Student: Why are there even environmental engineers Mrs. Brinza?
Mrs. Brinza: I'm not sure. Why do YOU think there are?
Student: The environment must be pretty important?
Mrs. Brinza: Great question!
Meet Tehya, a young girl living on a Native American reservation in Washington, right here in the United States. Tehya loves to be outside and experience nature. It's part of her blood.
While outside one day, she notices a shiny, black substance floating on top of the water. She knows it doesn't belong and immediately wonders how this can affect the ecosystem where she lives.
Over the next two weeks we will learn how she seeks the help and experience of an environmental engineer to design a solution to this very REAL problem.
Vocabulary: environmental engineer, technology, ecosystem absorb, engineering design process, food web,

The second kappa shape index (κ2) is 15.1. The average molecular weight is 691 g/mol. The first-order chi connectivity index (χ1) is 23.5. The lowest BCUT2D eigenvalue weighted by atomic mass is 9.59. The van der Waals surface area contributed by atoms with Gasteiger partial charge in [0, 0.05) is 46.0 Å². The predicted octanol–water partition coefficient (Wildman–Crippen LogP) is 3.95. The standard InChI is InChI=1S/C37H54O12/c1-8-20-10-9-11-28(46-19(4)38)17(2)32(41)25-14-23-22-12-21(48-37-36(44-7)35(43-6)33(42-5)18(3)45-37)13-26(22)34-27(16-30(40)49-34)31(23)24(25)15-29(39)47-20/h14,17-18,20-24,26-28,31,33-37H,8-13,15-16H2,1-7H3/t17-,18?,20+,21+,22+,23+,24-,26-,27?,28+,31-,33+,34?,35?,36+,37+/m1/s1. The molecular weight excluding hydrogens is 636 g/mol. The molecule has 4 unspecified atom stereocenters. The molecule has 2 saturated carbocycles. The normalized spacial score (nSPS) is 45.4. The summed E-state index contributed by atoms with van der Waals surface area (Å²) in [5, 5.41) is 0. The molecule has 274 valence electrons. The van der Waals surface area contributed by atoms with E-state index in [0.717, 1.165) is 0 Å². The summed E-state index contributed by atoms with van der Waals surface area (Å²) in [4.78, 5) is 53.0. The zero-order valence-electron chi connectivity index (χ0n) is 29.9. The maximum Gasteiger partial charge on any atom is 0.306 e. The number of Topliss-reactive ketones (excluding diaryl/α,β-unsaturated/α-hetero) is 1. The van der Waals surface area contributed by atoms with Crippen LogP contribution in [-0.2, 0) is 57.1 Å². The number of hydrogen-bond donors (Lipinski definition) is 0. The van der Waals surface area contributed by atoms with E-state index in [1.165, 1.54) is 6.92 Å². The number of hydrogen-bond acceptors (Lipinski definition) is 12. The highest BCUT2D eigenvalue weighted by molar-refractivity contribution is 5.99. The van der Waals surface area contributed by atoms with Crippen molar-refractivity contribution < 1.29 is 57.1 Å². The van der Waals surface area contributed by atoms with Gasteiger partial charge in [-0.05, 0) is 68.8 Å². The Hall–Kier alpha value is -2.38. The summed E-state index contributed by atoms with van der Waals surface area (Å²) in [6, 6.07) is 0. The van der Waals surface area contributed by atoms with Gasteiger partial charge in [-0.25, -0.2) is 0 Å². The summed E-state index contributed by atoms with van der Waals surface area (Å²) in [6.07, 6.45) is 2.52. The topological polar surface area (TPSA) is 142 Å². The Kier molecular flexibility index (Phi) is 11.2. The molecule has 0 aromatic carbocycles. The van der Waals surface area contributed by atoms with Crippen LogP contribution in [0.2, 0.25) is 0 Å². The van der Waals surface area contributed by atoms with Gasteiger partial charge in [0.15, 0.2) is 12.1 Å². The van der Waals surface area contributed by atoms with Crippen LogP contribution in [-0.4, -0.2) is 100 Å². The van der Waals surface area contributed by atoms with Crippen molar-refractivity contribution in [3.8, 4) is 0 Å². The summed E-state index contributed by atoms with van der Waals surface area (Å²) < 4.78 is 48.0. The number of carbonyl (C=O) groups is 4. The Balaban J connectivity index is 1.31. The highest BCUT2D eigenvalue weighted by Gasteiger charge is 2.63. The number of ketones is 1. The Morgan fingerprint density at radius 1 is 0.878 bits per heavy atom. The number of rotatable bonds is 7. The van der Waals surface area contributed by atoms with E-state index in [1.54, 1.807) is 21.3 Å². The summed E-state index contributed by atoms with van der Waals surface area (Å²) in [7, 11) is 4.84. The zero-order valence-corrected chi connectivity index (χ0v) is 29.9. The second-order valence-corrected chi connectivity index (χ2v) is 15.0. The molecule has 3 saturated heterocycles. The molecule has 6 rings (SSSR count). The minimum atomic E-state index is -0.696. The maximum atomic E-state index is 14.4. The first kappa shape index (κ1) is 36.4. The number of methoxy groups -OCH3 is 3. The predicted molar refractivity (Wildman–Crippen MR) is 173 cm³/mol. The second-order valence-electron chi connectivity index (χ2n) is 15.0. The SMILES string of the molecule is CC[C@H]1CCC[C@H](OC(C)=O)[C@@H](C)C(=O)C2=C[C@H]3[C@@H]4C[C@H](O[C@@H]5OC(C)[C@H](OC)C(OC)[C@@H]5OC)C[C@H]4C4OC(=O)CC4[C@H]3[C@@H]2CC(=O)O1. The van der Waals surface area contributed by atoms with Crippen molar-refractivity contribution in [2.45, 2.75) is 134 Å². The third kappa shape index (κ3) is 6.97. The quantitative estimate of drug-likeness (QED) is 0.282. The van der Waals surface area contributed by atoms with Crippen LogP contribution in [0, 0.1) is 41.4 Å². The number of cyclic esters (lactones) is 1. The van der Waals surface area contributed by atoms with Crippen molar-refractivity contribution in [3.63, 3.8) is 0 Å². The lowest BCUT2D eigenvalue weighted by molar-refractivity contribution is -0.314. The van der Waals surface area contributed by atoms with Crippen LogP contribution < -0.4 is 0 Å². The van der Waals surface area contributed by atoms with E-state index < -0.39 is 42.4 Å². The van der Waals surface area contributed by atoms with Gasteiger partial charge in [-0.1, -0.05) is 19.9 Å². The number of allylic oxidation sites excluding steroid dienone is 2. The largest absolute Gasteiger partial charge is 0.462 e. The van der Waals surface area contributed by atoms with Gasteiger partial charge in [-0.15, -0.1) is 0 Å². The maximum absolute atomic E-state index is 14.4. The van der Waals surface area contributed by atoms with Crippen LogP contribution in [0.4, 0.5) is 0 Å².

Fourth graders have started their first unit of the year on environmental engineering! We spent quite some time generating questions on what environmental engineers must do, especially since this is the first time the branch of engineering they're studying focuses so much on living organisms. Our biggest AHA! moment came when fourth graders realized that the environment is all around us and needs to be taken care of. We've got a lot to learn and I am super excited to see their learning grow!
Our first notebook entry has focused on the importance of diagrams in engineering. Diagrams, which are often seen in non-fiction texts, are an important feature that gives information and tells us something specific. Second graders had to diagram two technologies we focused on last year in 3rd grade: a circuit and a guitar!
We established a set of "rules" to follow when completing a diagram in class.
Rules for Diagrams
1. It must have a title.
2. Label just the "right" amount of parts.
3. Labels must be near the parts they identify.
4. Straight arrows must connect the labels to the parts.
5. It must be neat!